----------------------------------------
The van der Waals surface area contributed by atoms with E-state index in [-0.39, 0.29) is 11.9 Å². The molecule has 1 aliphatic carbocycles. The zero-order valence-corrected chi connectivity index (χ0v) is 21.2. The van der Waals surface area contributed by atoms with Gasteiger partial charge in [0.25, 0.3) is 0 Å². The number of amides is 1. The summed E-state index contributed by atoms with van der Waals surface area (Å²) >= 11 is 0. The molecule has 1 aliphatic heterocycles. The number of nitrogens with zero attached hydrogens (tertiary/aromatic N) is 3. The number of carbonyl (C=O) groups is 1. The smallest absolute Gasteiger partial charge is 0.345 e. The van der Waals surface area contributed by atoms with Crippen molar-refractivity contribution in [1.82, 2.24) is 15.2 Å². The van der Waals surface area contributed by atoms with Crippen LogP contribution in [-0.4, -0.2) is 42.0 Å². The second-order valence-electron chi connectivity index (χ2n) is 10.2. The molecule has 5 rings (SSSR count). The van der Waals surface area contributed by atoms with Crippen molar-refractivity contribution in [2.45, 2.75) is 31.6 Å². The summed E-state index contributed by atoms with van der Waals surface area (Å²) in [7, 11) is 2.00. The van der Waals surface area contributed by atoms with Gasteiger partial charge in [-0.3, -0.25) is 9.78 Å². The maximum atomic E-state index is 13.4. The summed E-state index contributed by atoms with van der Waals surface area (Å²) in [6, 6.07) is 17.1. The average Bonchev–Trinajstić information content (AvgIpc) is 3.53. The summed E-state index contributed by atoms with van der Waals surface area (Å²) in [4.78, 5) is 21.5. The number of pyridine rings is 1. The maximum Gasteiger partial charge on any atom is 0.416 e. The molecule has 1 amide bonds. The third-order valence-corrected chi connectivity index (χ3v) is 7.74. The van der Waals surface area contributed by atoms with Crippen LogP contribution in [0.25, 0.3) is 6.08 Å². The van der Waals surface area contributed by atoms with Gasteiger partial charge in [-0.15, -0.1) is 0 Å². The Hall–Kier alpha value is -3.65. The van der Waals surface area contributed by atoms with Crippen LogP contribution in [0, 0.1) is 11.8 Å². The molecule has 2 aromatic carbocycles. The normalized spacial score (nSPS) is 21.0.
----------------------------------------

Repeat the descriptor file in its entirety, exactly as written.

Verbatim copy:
The van der Waals surface area contributed by atoms with E-state index in [-0.39, 0.29) is 11.9 Å². The molecule has 1 aliphatic carbocycles. The zero-order valence-corrected chi connectivity index (χ0v) is 21.2. The van der Waals surface area contributed by atoms with Gasteiger partial charge in [0.25, 0.3) is 0 Å². The number of amides is 1. The summed E-state index contributed by atoms with van der Waals surface area (Å²) >= 11 is 0. The molecule has 1 aliphatic heterocycles. The number of nitrogens with zero attached hydrogens (tertiary/aromatic N) is 3. The number of carbonyl (C=O) groups is 1. The smallest absolute Gasteiger partial charge is 0.345 e. The van der Waals surface area contributed by atoms with Crippen molar-refractivity contribution in [1.82, 2.24) is 15.2 Å². The van der Waals surface area contributed by atoms with Crippen LogP contribution in [-0.4, -0.2) is 42.0 Å². The second-order valence-electron chi connectivity index (χ2n) is 10.2. The molecule has 5 rings (SSSR count). The van der Waals surface area contributed by atoms with Crippen molar-refractivity contribution in [2.45, 2.75) is 31.6 Å². The summed E-state index contributed by atoms with van der Waals surface area (Å²) in [7, 11) is 2.00. The van der Waals surface area contributed by atoms with Gasteiger partial charge in [-0.3, -0.25) is 9.78 Å². The maximum atomic E-state index is 13.4. The summed E-state index contributed by atoms with van der Waals surface area (Å²) in [6, 6.07) is 17.1. The average Bonchev–Trinajstić information content (AvgIpc) is 3.53. The summed E-state index contributed by atoms with van der Waals surface area (Å²) in [4.78, 5) is 21.5. The number of pyridine rings is 1. The maximum Gasteiger partial charge on any atom is 0.416 e. The molecule has 1 amide bonds. The third-order valence-corrected chi connectivity index (χ3v) is 7.74. The van der Waals surface area contributed by atoms with Crippen LogP contribution in [0.25, 0.3) is 6.08 Å². The van der Waals surface area contributed by atoms with Gasteiger partial charge in [-0.15, -0.1) is 0 Å². The Hall–Kier alpha value is -3.65. The van der Waals surface area contributed by atoms with Crippen LogP contribution in [0, 0.1) is 11.8 Å². The molecule has 2 aromatic carbocycles. The normalized spacial score (nSPS) is 21.0.